Poster Presentation Australian Diabetes in Pregnancy Society 2018

Smartphone App linking glucose data: is it a safe and effective way of managing women with gestational diabetes? (#136)

Jenny MS Wright 1 , Sarah Dr Chalak 2 , Elvin Mr Garcia 1 , Alma MS Parker 1 , Bronwyn MS EVERETT 3 , Claudia MS Lopez 1 , Vincent A/Prof Wong 4
  1. Fairfield Hospital, Prairiewood, NSW, Australia
  2. Clinical Genetics Department technically, Liverpool Health Service, Sydney, NSW 2170, Australia
  3. School of Nursing and Midwifery | Centre for Applied Nursing Research, Western Sydney Univercity, Sydney, NSW, Australia
  4. Diabetes & Endocrine Service, Liverpool Hospital, Liverpool, NSW, Australia


Good glycaemic control in women with gestational diabetes mellitus (GDM) improves pregnancy outcomes. Current standard of care involves frequent (1-2 weekly) diabetes clinic review. Since 2016, implementation of the new World Health Organisation diagnostic criteria has resulted in 23–25% increase in prevalence of GDM at our institution, with substantial burden on our resources.


A new model-of-care (MOC) using smartphone meters and linking data with the diabetes team was piloted in April 2017. English speaking women with a compatible smartphone were invited to participate. Blood glucose levels (BGLs) were reviewed weekly on internet portal. The women had 4 weekly clinic reviews at antenatal clinic until 36 weeks’ gestation and then weekly until delivery. If BGLs were unacceptable on the portal, women were seen in clinic earlier.  


Aim: To evaluate the safety and effectiveness of this MOC and whether it leads to reduction of clinic visits.


Method: The intervention group consisted of women who participated in the pilot study (April 2017– December 2017) while the control group included women with GDM who attended antenatal clinic between October 2016 and March 2017.  We conducted an audit retrospectively on background characteristics, pregnancy outcomes and number of diabetes-related clinic visits for both groups.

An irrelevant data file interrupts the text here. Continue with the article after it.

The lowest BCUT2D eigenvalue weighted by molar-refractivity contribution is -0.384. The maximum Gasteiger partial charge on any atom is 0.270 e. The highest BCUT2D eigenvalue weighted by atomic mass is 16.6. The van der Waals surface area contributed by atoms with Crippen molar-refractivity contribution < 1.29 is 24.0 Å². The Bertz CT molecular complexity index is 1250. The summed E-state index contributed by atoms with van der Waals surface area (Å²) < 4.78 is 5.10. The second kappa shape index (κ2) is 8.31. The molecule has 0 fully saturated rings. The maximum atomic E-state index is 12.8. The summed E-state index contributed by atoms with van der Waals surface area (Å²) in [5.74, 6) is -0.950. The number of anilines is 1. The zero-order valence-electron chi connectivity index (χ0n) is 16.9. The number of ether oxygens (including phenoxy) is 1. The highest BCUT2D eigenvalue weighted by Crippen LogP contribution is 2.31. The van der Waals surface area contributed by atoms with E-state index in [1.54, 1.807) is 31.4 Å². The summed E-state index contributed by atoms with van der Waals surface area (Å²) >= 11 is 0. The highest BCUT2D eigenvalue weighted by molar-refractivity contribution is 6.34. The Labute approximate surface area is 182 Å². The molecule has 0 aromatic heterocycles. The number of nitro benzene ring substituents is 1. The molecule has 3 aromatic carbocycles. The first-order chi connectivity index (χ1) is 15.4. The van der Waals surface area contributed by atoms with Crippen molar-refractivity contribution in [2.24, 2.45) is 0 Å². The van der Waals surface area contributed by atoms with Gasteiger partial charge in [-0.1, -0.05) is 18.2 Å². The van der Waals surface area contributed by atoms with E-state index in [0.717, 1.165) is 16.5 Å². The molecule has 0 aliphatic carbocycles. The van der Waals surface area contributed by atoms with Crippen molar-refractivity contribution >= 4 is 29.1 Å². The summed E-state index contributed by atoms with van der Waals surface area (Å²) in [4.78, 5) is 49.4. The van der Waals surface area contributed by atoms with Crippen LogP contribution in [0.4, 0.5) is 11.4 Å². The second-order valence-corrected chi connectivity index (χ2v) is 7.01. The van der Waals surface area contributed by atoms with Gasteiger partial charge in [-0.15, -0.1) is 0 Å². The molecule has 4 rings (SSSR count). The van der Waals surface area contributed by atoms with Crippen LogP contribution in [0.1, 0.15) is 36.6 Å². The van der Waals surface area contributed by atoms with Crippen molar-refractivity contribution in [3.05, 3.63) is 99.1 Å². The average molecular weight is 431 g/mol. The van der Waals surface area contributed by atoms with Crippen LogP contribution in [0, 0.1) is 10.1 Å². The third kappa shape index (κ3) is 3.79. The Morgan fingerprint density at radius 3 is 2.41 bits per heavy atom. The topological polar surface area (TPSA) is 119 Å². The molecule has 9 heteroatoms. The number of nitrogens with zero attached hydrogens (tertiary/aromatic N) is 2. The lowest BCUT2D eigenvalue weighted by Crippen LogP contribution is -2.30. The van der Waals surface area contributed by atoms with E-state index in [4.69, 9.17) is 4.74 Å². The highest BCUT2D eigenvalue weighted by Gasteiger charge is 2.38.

There were 272 women in control group and 163 in intervention group. No difference in background characteristics was found between the 2 groups except a greater need for interpreters in the control group (43.2 vs 6.5%, p<0.001). The number of clinic appointments was significantly fewer in the intervention group (6.4±2.9 vs 7.3±3.6 visits, p=0.009). After excluding women requiring interpreters, those in the intervention group still had fewer clinic appointments (6.3±2.9 vs 7.1±3.6 visits, p=0.038). No difference in pregnancy outcomes, including mode of delivery, admission to special care nursery, birthweight and neonatal hypoglycaemia, between the two groups was observed (p>0.05).



Our study found that this new MOC was safe and the women required fewer diabetes-related clinic visits during pregnancy.

  1. 1. Australian carbohydrate intolerance study in pregnant women: implications for the management of gestational diabetes. 2.;jsessionid=CC842F2A75C02EAAD4F887930C5D1177?sequence=1